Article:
STEM (science, technology, engineering and maths) industries are suffering from a lack of workforce diversity in terms of education, says Dr Samantha Clark, academic liaison and outreach manager at Heriot-Watt University.
STEM is vital to innovation and the world cannot continue to thrive without the work produced under STEM and the geniuses behind it. So why does it struggle to encompass inclusivity, and why is this a problem?
Statistics show that more than half of scientific, technological, engineering, and math workforces are made up of white men. With this particular gender and race taking up a staggering 65 per cent, that doesn’t leave much room for men of other races, and women generally.
The absence of diversity can be found not only in the relevant job fields but also in the fields of study. As one example, the latest UCAS statistics show that only 19 per cent of all students studying engineering and technology are female.
We can’t diversify industries without first diversifying the associated college and university courses. For example, if we want more women and ethnicities working in the engineering sector, then we need more women and ethnicities taking mechanical engineering courses. It sounds simple on the surface.
What is preventing diversity?
Stereotypes and macho culture prevent many women from undertaking STEM fields of study. This then prevents them from entering a relevant career under the STEM umbrella. A man in a white lab coat or with a hard hat on his head is typically imagined when the words ‘scientist’ and ‘engineer’ are heard, not a woman.
When it comes to men and women of different races and ethnicities, the reason for their absence in STEM fields varies dramatically. In the UK, due to issues throughout the education system, Black people in STEM higher education courses have poorer degree outcomes and lower rates of academic career progression than other ethnic groups, research for the Royal Society shows.
Dr Mark Richards, senior lecturer and head of outreach in the physics department at Imperial College London and member of the Royal Society’s Diversity Committee, said: “We need targeted interventions across the pipeline; raising aspirations in primary schools, bringing more clarity to prospective PhD students in terms of career pathways, and supporting existing black researchers and academics to achieve their full potential.”
Why it’s crucial we diversify STEM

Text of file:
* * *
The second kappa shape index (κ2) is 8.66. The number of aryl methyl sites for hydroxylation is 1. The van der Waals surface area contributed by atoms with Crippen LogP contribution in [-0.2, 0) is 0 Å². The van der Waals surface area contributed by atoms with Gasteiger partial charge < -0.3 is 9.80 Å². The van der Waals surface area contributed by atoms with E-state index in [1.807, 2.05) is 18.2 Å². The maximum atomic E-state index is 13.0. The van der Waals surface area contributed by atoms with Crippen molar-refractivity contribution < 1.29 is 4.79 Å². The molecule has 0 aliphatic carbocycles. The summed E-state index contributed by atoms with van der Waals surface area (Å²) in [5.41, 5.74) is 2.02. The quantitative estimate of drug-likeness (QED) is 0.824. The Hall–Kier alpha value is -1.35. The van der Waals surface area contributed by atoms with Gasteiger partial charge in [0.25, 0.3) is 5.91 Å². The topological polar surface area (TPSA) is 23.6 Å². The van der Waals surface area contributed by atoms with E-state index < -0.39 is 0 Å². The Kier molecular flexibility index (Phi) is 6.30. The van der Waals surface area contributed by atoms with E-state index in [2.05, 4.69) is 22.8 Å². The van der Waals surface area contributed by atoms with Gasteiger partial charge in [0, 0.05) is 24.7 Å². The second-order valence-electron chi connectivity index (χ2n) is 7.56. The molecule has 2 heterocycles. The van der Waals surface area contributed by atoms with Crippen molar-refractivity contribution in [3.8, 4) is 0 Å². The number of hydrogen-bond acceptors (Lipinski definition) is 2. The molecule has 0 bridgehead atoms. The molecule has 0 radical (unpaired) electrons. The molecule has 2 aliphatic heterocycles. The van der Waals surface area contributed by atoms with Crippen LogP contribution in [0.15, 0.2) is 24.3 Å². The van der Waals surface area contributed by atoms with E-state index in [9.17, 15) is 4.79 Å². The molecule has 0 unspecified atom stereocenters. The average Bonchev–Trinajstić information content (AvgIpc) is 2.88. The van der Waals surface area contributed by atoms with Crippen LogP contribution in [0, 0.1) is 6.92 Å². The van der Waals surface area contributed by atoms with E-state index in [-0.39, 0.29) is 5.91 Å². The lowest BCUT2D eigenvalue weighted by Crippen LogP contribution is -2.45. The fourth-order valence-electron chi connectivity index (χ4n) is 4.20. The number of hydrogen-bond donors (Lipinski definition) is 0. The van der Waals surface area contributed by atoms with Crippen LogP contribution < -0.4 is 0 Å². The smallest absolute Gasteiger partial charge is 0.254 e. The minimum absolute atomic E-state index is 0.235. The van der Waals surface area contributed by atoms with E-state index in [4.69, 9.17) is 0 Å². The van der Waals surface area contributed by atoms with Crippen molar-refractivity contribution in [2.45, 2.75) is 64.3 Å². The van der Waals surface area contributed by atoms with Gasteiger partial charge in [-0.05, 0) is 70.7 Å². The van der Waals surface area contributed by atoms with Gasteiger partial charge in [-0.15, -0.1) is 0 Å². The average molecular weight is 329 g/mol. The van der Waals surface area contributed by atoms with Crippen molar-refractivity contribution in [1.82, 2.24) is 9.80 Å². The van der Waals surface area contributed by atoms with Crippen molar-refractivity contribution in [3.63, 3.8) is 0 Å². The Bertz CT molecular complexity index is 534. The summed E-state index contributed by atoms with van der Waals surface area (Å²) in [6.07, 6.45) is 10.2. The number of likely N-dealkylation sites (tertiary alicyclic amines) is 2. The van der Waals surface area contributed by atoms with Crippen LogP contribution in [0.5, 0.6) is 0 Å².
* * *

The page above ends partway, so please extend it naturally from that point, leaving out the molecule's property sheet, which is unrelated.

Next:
It is fundamental that we work together to create a STEM environment that women and people of other races feel safe and comfortable being in. A scientific team made up of different genders, ethnicities, races, and backgrounds means things can be seen through different lenses. This is crucial in an industry where successful outcomes are influenced by opposing questions, experiences, and beliefs.
A lack of diversity means lost talent and missed opportunities. These are two very important factors that, without, hinder the triumphs of STEM. With inclusivity, the relevant industries can enjoy astronomical levels of success not yet reached, which in turn benefits everyone.
Jobs associated with STEM include forensic analysis, computer programming, manufacturing, and accounting, all of which a thriving society heavily relies on. If people from different backgrounds continue to feel discouraged from entering fields that contain such jobs, our nation will continue to struggle to reach its full potential.
The science, technology, engineering, and maths work we’re currently producing across the United Kingdom is fantastic – nobody is disputing that – but there’s so much more we could conquer and achieve if we work to diversify the sectors in a way that will last long term.
The solution to lack of diversity
If we want to dramatically broaden the teams working in STEM job roles, first we must look at the relevant educational opportunities presently available for women and people of other races and ethnicities. We need to eradicate the gender bias that can be found in primary education, and it’s crucial we discover and promote solutions where inequality doesn’t dispirit people from entering fields of study under the science, technology, engineering, and maths topics.
Dr Samantha Clark said: “It’s in everyone’s best interest to create a divergent, thriving STEM environment across the United Kingdom, so we must come together to fight the stereotypes and push for equal opportunities across all career fields and the education sector.”